Brian Wilson's 'Smile,' Spoon get Metacritic's top album, artist scores of the decade
Brian Wilson’s “Smile,” the long-delayed Beach Boys project that he resuscitated and finished in 2004, has come in atop Metacritic.com’s list of the best-reviewed albums of the decade, while Austin, Texas, indie-rock group Spoon has been named the best-reviewed pop music act.
Metacritic, which assigns numeric scores to reviews from a wide range of publications, including the Los Angeles Times, announced its lists of the artists and albums that received the highest average tallies from 2000 to 2009. Spoon topped the artist rankings because the group released four albums during the decade, all of which were classified as “great,” meaning the band's review scores exceeded 80 points apiece on the site’s 100-point scale.
“Smile” had an average score of 97, the same number given Loretta Lynn’s Jack White-produced album “Van Lear Rose,” which came in at No. 2. Scores were rounded to the nearest whole number for publication, but the actual average for Wilson’s album was a fraction higher than Lynn’s, Metacritic features editor Jason Dietz said.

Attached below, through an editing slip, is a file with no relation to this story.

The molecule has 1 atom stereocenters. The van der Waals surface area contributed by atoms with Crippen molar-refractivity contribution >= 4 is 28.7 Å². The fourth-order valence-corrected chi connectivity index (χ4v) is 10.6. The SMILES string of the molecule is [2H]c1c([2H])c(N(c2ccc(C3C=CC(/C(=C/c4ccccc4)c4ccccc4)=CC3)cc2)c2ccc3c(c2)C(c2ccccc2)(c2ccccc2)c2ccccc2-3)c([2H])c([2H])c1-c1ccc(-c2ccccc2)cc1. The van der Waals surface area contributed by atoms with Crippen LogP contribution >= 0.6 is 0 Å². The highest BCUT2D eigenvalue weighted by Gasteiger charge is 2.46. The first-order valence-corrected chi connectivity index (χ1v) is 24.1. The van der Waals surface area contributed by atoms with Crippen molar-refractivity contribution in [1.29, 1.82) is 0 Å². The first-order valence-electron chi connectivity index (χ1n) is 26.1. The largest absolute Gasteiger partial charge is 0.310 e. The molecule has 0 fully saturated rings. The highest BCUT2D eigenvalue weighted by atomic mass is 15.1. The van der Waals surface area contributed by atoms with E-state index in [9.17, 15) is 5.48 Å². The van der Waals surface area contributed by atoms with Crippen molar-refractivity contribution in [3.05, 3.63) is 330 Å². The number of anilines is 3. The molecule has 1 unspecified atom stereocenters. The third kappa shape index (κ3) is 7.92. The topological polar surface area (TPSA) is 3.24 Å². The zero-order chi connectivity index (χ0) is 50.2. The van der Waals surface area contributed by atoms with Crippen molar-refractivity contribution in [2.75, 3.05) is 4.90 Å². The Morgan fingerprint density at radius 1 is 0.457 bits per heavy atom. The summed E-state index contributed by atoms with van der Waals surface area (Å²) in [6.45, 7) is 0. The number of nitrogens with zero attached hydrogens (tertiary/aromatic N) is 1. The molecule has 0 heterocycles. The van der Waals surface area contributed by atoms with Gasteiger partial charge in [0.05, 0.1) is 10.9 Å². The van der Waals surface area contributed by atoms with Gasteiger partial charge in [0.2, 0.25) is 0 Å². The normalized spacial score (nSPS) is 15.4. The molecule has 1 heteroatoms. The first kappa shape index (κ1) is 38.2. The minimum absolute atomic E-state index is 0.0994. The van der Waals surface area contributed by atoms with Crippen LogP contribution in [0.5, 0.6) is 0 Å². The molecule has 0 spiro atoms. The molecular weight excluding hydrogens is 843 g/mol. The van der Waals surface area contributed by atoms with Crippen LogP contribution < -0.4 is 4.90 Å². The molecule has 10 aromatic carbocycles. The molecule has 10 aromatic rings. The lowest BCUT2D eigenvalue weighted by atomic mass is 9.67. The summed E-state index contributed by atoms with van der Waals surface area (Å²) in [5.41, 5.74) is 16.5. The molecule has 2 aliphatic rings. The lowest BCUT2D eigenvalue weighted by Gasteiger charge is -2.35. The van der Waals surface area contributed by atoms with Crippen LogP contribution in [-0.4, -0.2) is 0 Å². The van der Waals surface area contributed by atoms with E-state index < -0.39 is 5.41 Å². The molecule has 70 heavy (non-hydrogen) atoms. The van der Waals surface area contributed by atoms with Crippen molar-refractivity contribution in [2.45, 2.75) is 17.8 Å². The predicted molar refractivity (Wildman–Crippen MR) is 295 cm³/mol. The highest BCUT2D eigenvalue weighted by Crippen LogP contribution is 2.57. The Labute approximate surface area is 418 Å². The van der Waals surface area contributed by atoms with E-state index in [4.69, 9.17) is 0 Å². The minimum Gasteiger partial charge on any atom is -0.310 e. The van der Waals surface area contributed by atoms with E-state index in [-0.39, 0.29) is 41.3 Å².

The site’s reviews are dominated by publications that cover alternative and indie music, which helps explain the dominance of those styles in the Top 10 artist rankings. Behind Spoon, in order, are Sigur Rós, Super Furry Animals, Sleater-Kinney, White Stripes, Animal Collective, Drive-By Truckers, Lightning Bolt and Iron & Wine.
To be eligible, artists had to release at least three albums during the decade, at least two had to score 81 or higher and the average of all the artist’s albums also had to be 81 or above.
The album list reflected a little more stylistic diversity, with Wilson and Lynn’s albums followed by OutKast’s “Stankonia” (95), Ali Farka Touré’s “Savane” (94), Madvillain’s “Madvillainy” (93), Bob Dylan’s “Love and Theft” (93), Dizzee Rascal’s “Boy in Da Corner” (92), White Stripes’ “Elephant” (92), the Streets’ “A Grand Don’t Come For Free” (91) and OutKast’s “Speakerboxxx / The Love Below” (91)
“Which albums do we cover?” Dietz asks by way of introduction to the rankings. “Typically, the ones that get reviewed the most by the publications we use, which means a lot of indie and alternative rock, certainly, but also major releases in rap, pop, R&B, rock, electronic and country, among other genres….Our lists and picks are meant to represent the best of what is listed on Metacritic, and are not intended to be all-inclusive of every album released during the decade."
-- Randy Lewis